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The Regional Bar

The Regional Bar

England and Wales are divided up into six ‘circuits’ on which barristers work. These are: Midland, South Eastern, Wales & Chester, Western, North Eastern and Northern. Many people traditionally think that if you are to have a successful career at the bar you need to head for London. This is not only a misconception; it leaves aspiring barristers very ill informed. A similar misunderstanding is the theory that it is significantly easier to get a pupillage in a regional set. Competition is still fierce and most regional sets still require a minimum of 2:1 at undergraduate level. A decision of whether to apply to London or a certain region should be based largely on the field of practice and your connections to that area. You should consider your commitment and suitability to the area carefully. In his article, I will outline the benefits of practicing at the regional bar, having recently completed a mini-pupillage in Bournemouth. During this one week period, I tried to ascertain from the practitioners what they consider to be the benefits of life on the Western circuit. I will outline the five factors that they identified as making practicing in the regions preferable.

1. Possibilities of faster career progression

This will depend on the area of practice and the individual sets, but, in theory, working outside London has the potential to accelerate your career at an earlier stage. This is because there are fewer barristers to take instructions from local solicitors, allowing those who are available to take on more complex cases than their London counterparts earlier on. However, it is more difficult in regional sets to initially specialise in one area, as they tend to be a broader common law practice. This is why the area of law in which you would like to practice needs to be clear in your mind before you apply. As one barrister I was with put it:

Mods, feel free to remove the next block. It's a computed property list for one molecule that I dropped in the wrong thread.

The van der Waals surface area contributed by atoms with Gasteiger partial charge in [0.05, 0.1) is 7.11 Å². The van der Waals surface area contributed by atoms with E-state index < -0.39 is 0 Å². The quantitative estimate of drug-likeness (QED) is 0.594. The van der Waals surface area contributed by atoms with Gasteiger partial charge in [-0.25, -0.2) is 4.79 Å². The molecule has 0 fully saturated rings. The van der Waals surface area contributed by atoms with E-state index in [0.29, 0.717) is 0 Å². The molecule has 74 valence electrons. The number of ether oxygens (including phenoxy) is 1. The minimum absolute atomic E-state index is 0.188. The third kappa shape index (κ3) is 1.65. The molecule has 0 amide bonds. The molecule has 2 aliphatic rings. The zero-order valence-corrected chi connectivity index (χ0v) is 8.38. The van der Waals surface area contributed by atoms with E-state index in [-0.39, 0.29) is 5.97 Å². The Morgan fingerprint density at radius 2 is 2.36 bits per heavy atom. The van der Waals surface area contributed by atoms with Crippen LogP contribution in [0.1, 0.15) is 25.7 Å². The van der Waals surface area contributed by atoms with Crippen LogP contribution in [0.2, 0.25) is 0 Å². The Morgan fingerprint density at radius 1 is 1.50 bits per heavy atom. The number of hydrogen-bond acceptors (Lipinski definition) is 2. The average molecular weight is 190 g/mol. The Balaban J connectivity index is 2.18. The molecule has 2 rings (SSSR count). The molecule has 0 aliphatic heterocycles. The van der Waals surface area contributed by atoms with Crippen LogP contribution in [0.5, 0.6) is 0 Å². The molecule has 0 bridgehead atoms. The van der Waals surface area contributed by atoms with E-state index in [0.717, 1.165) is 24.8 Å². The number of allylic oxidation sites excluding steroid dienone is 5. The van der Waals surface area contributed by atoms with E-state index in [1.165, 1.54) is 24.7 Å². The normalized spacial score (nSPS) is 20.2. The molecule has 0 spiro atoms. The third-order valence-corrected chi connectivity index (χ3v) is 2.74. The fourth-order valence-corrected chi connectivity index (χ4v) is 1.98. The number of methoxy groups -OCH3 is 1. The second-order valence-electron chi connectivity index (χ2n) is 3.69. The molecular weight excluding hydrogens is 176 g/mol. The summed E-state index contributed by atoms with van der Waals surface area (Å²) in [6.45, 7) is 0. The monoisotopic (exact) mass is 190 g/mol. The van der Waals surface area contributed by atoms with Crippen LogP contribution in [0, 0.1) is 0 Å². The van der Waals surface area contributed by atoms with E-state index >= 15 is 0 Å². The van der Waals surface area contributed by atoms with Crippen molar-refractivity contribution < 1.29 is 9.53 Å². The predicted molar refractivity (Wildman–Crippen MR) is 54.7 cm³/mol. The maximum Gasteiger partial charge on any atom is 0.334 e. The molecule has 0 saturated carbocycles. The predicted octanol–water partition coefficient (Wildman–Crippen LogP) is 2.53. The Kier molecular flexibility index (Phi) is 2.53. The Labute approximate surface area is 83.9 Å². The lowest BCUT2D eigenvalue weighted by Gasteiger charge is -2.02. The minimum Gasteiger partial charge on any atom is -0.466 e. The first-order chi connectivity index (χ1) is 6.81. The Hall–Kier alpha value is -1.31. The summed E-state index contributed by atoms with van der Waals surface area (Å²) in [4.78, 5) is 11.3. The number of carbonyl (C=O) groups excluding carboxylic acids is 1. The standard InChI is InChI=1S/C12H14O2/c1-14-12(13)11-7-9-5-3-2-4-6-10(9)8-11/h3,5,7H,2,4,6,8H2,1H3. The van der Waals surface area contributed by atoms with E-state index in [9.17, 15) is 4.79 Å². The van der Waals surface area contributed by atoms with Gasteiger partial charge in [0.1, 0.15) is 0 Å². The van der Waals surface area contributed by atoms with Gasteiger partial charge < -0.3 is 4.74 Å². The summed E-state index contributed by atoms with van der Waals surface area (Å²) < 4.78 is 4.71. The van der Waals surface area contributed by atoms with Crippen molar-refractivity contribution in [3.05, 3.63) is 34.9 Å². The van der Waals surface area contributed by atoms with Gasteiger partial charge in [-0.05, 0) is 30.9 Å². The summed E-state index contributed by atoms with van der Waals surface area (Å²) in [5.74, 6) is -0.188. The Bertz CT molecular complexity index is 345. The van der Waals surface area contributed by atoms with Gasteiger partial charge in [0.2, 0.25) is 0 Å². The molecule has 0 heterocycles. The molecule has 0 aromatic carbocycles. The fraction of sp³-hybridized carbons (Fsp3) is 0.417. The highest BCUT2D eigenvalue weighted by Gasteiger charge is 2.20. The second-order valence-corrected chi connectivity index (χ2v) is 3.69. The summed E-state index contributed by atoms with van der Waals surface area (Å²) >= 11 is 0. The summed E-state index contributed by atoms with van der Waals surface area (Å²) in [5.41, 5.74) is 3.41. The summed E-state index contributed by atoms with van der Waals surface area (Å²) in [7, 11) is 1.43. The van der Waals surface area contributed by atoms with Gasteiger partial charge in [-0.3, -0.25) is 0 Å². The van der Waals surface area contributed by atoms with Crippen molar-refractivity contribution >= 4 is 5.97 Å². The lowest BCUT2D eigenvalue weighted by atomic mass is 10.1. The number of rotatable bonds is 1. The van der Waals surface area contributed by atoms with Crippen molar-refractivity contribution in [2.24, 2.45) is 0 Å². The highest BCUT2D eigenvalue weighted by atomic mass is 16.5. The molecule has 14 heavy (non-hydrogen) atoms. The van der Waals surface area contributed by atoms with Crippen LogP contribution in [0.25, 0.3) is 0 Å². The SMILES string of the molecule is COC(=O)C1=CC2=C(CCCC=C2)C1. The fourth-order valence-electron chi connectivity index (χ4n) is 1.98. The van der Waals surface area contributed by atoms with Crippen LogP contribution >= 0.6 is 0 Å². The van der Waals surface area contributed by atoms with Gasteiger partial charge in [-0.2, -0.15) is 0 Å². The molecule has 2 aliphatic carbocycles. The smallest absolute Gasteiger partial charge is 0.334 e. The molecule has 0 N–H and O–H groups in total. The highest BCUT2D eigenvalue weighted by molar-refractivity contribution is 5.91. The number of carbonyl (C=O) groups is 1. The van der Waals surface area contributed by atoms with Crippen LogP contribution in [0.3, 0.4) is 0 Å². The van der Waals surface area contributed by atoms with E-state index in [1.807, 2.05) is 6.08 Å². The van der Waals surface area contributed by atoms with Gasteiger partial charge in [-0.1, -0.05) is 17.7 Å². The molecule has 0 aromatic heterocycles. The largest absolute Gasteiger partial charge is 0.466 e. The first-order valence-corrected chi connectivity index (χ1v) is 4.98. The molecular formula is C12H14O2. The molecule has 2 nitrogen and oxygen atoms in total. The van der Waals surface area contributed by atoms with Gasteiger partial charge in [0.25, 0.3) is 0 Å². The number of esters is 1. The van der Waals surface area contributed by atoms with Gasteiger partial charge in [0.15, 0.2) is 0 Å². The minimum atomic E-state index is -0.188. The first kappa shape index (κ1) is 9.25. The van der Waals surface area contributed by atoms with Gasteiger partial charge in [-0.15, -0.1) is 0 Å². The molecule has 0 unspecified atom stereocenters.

You cannot go to a regional set saying you want to practice in one specific area that they only seldom do. You need to demonstrate commitment.

2. Cheaper living costs

In general, pupillage awards in the regions tend to be less than those in London. However, this is balanced by the cost of living, which is much lower outside of London and considerably so in the north. I have been assured that there are plenty of standard outgoings during the pupillage year and that the first year of tenancy quickly diminishes any income. Thus, your pupillage award is likely to only cover the cost of living wherever you spend the year. As a comparison, £600pcm could afford you a double room in a flat share on the outskirts of London. In Bournemouth, this could be the cost of a 1 bedroom flat much closer to chambers.

3. Community and support

The barristers I shadowed were quick to compliment Bournemouth as a place to live, with one stating that he went down there with every intention to return to London. He said he was subsequently captured by the coastal living and local community. The group was very tight knit; I suspect partly because the County Court and Crown Court are in the same building. Criminal and civil practitioners share one dining room and, as a result, everyone I met knew each other. Consequently, as a new face in the crowd, everyone was keen to ask me who I was and what stage of education I was at. Practitioners from different chambers and even solicitors’ firms gave me tips and advice for pupillage applications and for good practice thereafter. Although the chambers I was with is atypical – it operates on other circuits too – I found that every barrister I was with got on well with their clerks and knew all of the court staff.